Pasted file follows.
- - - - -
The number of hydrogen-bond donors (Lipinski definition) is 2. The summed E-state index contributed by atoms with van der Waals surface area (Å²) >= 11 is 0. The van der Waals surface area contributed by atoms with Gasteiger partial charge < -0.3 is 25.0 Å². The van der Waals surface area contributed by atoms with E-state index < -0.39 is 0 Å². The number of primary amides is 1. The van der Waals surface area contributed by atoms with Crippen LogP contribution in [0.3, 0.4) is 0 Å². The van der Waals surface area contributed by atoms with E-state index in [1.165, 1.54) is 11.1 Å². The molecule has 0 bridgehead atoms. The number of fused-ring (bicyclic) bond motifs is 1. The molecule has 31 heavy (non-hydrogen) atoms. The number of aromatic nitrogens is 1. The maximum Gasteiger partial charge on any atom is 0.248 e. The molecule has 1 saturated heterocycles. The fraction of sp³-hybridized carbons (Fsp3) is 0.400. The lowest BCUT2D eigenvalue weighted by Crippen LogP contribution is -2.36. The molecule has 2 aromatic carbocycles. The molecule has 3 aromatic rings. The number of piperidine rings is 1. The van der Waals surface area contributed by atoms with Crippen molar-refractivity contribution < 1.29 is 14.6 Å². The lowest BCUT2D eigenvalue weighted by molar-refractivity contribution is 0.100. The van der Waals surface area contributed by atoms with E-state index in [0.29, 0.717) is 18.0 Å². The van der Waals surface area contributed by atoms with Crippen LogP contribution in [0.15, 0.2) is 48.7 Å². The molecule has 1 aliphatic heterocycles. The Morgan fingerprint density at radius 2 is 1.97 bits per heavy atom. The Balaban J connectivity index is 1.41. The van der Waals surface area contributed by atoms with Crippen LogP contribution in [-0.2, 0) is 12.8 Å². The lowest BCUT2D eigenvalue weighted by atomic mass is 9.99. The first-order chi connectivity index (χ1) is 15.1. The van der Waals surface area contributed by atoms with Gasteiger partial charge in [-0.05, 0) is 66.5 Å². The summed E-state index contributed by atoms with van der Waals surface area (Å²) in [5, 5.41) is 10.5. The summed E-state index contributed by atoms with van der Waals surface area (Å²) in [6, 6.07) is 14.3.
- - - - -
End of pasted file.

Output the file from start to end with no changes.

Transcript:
The number of hydrogen-bond donors (Lipinski definition) is 2. The summed E-state index contributed by atoms with van der Waals surface area (Å²) >= 11 is 0. The van der Waals surface area contributed by atoms with Gasteiger partial charge < -0.3 is 25.0 Å². The van der Waals surface area contributed by atoms with E-state index < -0.39 is 0 Å². The number of primary amides is 1. The van der Waals surface area contributed by atoms with Crippen LogP contribution in [0.3, 0.4) is 0 Å². The van der Waals surface area contributed by atoms with E-state index in [1.165, 1.54) is 11.1 Å². The molecule has 0 bridgehead atoms. The number of fused-ring (bicyclic) bond motifs is 1. The molecule has 31 heavy (non-hydrogen) atoms. The number of aromatic nitrogens is 1. The maximum Gasteiger partial charge on any atom is 0.248 e. The molecule has 1 saturated heterocycles. The fraction of sp³-hybridized carbons (Fsp3) is 0.400. The lowest BCUT2D eigenvalue weighted by Crippen LogP contribution is -2.36. The molecule has 2 aromatic carbocycles. The molecule has 3 aromatic rings. The number of piperidine rings is 1. The van der Waals surface area contributed by atoms with Crippen molar-refractivity contribution < 1.29 is 14.6 Å². The lowest BCUT2D eigenvalue weighted by molar-refractivity contribution is 0.100. The van der Waals surface area contributed by atoms with E-state index in [0.29, 0.717) is 18.0 Å². The van der Waals surface area contributed by atoms with Crippen LogP contribution in [0.15, 0.2) is 48.7 Å². The molecule has 1 aliphatic heterocycles. The Morgan fingerprint density at radius 2 is 1.97 bits per heavy atom. The Balaban J connectivity index is 1.41. The van der Waals surface area contributed by atoms with Crippen LogP contribution in [-0.2, 0) is 12.8 Å². The lowest BCUT2D eigenvalue weighted by atomic mass is 9.99. The first-order chi connectivity index (χ1) is 15.1. The van der Waals surface area contributed by atoms with Gasteiger partial charge in [-0.05, 0) is 66.5 Å². The summed E-state index contributed by atoms with van der Waals surface area (Å²) in [5, 5.41) is 10.5. The summed E-state index contributed by atoms with van der Waals surface area (Å²) in [6, 6.07) is 14.3.